Title: SpongeBob: Krusty Cook-Off
Release Date: April 29, 2021
Reviewed On: Switch
Publisher: Tilting Point
I wouldn’t consider myself to be a huge fan of Spongebob. I didn’t grow up with the cartoon, so there is little to no nostalgia that I derive from the franchise as a whole. When I saw SpongeBob: Krusty Cook-Off, though, a morbid sense of curiosity overtook me as I felt an odd desire to see what kind of service I could receive at the Krusty Krab. Sadly, after tasting, I didn’t really care about the Krabby Patty secret formula or about ever playing this game again.
SpongeBob: Krusty Cook-Off is a port of a mobile title, which becomes immediately apparent if you have played any games on that platform. While the game’s title screen and artwork come off as genuine, they are sadly the only positive traits this game houses.
Cash-grab mobile games tend to have this inherently noticeable style of rushed dialogue with super-guided linearity that presents a barebones type of reward system. This game fits that bill to a T. There are occasional cutscenes featuring Spongebob series characters interacting, but these scenes are absurdly light in content and impact. Due to possibly wanting to pad out as much content as possible, these scenes go by in a flash and might as well not exist.
There may be a once-in-a-blue-moon entertaining exchange, but I sincerely doubt that anyone would be able to wholeheartedly enjoy them with a gameplay-loop this hollow. More than anything, these scenes feel extensively haphazard and low-effort to shamelessly grab the barest of the player’s attention through no effort at all.
Given this title’s mobile roots, that possibility seems more than plausible. However, this type of approach depicts itself as almost alien to what this platform should promote, with this now being on a console of all platforms. This game does not feel remotely natural on the Switch.
During gameplay, players are in the first-person perspective behind a counter serving various customers. This could be compared to games such as Cooking Fever, which seems to utilize the same principles. On its own, though, SpongeBob: Krusty Cook-Off does not feel like a game whatsoever. Not only is it seemingly impossible to serve customers the wrong dish, but there is also no agency in how one can play.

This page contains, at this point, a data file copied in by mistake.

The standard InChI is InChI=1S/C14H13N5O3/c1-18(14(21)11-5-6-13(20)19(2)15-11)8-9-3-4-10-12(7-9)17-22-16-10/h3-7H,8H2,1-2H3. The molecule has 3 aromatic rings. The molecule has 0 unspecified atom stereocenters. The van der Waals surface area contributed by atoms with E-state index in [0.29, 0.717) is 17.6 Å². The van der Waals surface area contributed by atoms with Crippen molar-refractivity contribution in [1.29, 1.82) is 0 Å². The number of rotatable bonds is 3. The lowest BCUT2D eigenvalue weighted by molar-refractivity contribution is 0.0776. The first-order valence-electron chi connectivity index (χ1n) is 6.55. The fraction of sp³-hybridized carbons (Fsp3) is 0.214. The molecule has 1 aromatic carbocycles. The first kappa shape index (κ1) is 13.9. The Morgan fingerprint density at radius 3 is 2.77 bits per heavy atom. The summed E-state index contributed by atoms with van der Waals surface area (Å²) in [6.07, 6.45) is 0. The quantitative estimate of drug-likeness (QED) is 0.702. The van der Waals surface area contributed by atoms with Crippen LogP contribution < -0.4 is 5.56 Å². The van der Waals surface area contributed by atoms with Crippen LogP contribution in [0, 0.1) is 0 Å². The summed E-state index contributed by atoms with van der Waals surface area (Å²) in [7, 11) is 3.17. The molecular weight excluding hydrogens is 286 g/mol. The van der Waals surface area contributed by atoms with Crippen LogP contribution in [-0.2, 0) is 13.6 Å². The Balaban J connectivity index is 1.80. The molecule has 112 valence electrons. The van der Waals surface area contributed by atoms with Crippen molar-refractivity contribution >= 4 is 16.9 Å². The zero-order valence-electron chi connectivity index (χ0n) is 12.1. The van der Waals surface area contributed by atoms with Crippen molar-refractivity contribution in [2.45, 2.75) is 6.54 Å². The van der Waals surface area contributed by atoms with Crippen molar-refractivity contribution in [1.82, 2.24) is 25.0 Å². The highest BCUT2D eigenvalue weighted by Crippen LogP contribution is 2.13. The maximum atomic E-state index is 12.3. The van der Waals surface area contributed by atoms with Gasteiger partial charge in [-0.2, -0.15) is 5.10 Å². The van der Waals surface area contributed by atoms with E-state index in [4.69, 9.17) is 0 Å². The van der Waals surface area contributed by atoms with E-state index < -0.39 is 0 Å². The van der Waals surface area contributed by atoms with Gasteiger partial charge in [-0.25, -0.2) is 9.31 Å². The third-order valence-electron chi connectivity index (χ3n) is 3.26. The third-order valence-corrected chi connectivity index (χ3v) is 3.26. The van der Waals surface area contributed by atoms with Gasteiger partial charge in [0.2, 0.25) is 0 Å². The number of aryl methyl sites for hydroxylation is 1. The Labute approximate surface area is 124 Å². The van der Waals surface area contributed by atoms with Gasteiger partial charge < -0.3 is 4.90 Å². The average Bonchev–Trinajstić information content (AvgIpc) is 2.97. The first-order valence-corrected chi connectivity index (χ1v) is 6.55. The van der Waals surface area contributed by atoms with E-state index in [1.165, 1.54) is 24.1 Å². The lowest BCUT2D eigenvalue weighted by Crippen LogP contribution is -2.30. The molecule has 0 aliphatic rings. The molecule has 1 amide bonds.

The entire gameplay loop consists of cooking food on the right, spreading whatever sauce a customer wants, and then handing out drinks that refill on their own. There is no sense of meaningful urgency to grant players a more thoughtful experience of approaching their cooking efforts. This empty loop rears its ugly head, not even a full 5 minutes into the experience. All of the levels quickly end up feeling the same, and once that feeling creeps in, that’s how you know you made a mistake with wasting your money and time.
I believe the only ways a player can actually fail objectives are if they somehow willfully let food burn or wait too long to serve customers. With how obscenely generous the time limits are for the former, I don’t see that ever happening to a player unless they’re just curious to see what happens.
I find it incredibly odd that there is no touch screen support while playing the Switch undocked. This would’ve been a no-brainer that would have potentially breathed some life and immersion into the mindless button spree, but I digress.
There are some upgrades players can purchase with coins earned from completing levels, but they are so mind-numbingly simple in implementation that they, too, feel like hollow steps of progression. Cosmetics are also obtainable, which are buyable with coins too. These look nice, I suppose.
If I could offer any advice, stay away from SpongeBob: Krusty Cook-Off. Its laughable $30 price tag had me thinking I was hallucinating as it is borderline robbery. These colorful visuals may catch the eyes of series’ fans, but it’s all a facade for a shallow and limited experience that is first and foremost a free-to-play mobile experience brought to Switch for a premium price.
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